Skyfall, like the other Daniel Craig Bond films, tries to explain the legendary character’s motivations and, in turn, shed light on his weaknesses. That makes sense; we’re a more sophisticated audience now — we expect more from our heroes.

(By the way, did anyone notice how Bond — a rich orphan whose life revolves around fighting evil – has a past similar to Bruce Wayne‘s? I don’t think it’s a coincidence how similar Bond/Wayne and Joker/Silva are.)

Here’s to James Bond for figuring it out before it’s too late.

Before I begin talking about Argo, do me a favor.

If you haven’t seen it yet, stop reading, find some local times, and go watch it. This article will be here when you get back (unless Grantland finally gets around to sending that cease and desist letter).

Argo is an unbelievable story based on a real-life CIA mission, which commissioned a fake movie to scout locations in Iran during Iranian hostage crisis of 1979. A movie never was made — the real goal was recovering six American hostages.

A great story, but a complex one. Imagine telling it succinctly. Here was the writing task ahead of screenwriter Chris Terrio:

Explain the Iranian hostage crisis to the audience. Show the Iranians take over the US Embassy. Make the audience care about the hostages. Introduce, then have the CIA credibly approve a ridiculous mission. Establish Hollywood backers. Craft Ben Affleck’s Tony Mendez to be a believable and compelling lead.

Oh yeah, and then have Mendez return six hostages back to the USA.

All in two hours.

What’s so great about Argo is the creative team realized exactly how incredible the story is. There isn’t one extra scene, one extra line of dialogue, one distracting special effect.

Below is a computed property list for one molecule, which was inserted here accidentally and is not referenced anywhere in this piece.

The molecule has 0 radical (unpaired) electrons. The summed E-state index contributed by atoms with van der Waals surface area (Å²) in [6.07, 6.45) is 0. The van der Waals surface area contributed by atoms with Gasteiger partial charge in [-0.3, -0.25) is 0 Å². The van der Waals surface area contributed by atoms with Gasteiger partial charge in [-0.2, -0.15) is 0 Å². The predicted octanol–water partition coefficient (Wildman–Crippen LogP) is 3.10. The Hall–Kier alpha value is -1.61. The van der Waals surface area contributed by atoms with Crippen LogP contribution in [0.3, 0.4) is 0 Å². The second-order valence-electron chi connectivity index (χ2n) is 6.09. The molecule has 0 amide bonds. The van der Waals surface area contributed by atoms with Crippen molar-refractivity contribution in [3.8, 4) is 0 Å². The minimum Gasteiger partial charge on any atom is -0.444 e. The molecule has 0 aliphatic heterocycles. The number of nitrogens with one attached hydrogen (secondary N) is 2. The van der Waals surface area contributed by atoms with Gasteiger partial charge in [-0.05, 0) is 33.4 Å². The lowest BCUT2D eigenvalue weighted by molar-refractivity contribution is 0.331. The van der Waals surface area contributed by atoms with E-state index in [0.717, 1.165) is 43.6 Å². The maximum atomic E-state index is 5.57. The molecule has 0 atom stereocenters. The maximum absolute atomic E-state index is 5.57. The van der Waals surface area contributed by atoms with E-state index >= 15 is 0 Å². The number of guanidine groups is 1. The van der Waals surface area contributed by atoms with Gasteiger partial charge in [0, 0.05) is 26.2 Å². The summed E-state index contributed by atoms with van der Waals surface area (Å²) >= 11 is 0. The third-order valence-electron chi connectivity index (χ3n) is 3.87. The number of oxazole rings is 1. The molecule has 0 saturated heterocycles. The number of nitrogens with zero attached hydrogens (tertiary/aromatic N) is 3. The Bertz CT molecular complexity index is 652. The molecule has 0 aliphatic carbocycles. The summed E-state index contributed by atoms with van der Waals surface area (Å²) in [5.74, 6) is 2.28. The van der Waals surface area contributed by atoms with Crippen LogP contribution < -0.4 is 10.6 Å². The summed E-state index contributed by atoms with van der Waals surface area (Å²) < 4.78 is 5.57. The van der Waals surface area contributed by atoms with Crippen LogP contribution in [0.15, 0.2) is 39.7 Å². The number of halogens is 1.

I credit a lot of that to Affleck, the director. Look, I used to think of Ben Affleck the same way you did. Take it away, Family Guy:

But Affleck directs this movie pitch-perfectly. See, when actors direct movies, they tend not to focus on fancy cinematography or special effects. They don’t shoot a million takes and a million angles. They focus on the actors — tight shots, continuous shots, no frills.

Actor-directors are Hollywood’s version of a so-called “players’ coach.” In comparison, a director like David Fincher might be Tom Coughlin.

(What I mean about Fincher: You know that scene at the beginning of The Social Network where Rooney Mara dumps Jesse Eisenberg? Yeah, that took 99 takes. NINETY-NINE!!!)

You can tell what Affleck was going for — let the actors and writers tell the story. His job as director (and star): don’t get in the way.

In fact, Affleck subtly digs on himself — and directors like Fincher — in a great scene with John Goodman’s character, an “I’ve-seen-it-all” Hollywood makeup artist. Goodman suggests one of the American hostages should be the faux-film’s director.

Affleck says, “Can you teach someone to direct overnight?”

Goodman quickly retorts to Affleck, “You could teach a monkey to direct overnight.”

Thus, Affleck’s effort is humbly excellent. Like Skyfall, Argo has a clear vision of what it wants to accomplish.

While Skyfall is worth seeing in theaters because of its novelty — how often does a really good James Bond movie come out? — Argo will last the test of time as a truly great movie.

You can wait a few weeks to see Skyfall — don’t sit in the second row like I did on opening Saturday in NYC. While everyone piles in line to see Bond, go see Argo. You won’t be disappointed.

Matt Ford is the Editor in Chief of Hire Me Grantland. Read his review of Seven Psychopaths here. Read his Halloween-themed NFL mid-season awards here. Or bring it on home.